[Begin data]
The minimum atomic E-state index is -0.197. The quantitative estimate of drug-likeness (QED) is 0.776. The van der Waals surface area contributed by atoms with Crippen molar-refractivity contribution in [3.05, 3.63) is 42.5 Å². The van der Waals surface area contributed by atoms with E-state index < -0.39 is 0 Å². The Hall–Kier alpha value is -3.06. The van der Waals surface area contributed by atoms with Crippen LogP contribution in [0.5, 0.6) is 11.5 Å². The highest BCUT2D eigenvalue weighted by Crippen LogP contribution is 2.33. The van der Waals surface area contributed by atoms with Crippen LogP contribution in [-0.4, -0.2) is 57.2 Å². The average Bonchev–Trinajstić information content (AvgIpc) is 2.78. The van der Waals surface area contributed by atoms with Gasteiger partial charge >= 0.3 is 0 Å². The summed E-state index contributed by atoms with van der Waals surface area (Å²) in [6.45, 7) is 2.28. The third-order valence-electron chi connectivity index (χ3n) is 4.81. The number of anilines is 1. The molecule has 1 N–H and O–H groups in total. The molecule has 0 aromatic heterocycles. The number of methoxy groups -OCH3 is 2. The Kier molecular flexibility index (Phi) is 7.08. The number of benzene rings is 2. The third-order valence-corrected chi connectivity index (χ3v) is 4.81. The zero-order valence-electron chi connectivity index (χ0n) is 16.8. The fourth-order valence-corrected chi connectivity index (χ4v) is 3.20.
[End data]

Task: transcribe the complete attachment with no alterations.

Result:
The minimum atomic E-state index is -0.197. The quantitative estimate of drug-likeness (QED) is 0.776. The van der Waals surface area contributed by atoms with Crippen molar-refractivity contribution in [3.05, 3.63) is 42.5 Å². The van der Waals surface area contributed by atoms with E-state index < -0.39 is 0 Å². The Hall–Kier alpha value is -3.06. The van der Waals surface area contributed by atoms with Crippen LogP contribution in [0.5, 0.6) is 11.5 Å². The highest BCUT2D eigenvalue weighted by Crippen LogP contribution is 2.33. The van der Waals surface area contributed by atoms with Crippen LogP contribution in [-0.4, -0.2) is 57.2 Å². The average Bonchev–Trinajstić information content (AvgIpc) is 2.78. The van der Waals surface area contributed by atoms with Gasteiger partial charge >= 0.3 is 0 Å². The summed E-state index contributed by atoms with van der Waals surface area (Å²) in [6.45, 7) is 2.28. The third-order valence-electron chi connectivity index (χ3n) is 4.81. The number of anilines is 1. The molecule has 1 N–H and O–H groups in total. The molecule has 0 aromatic heterocycles. The number of methoxy groups -OCH3 is 2. The Kier molecular flexibility index (Phi) is 7.08. The number of benzene rings is 2. The third-order valence-corrected chi connectivity index (χ3v) is 4.81. The zero-order valence-electron chi connectivity index (χ0n) is 16.8. The fourth-order valence-corrected chi connectivity index (χ4v) is 3.20.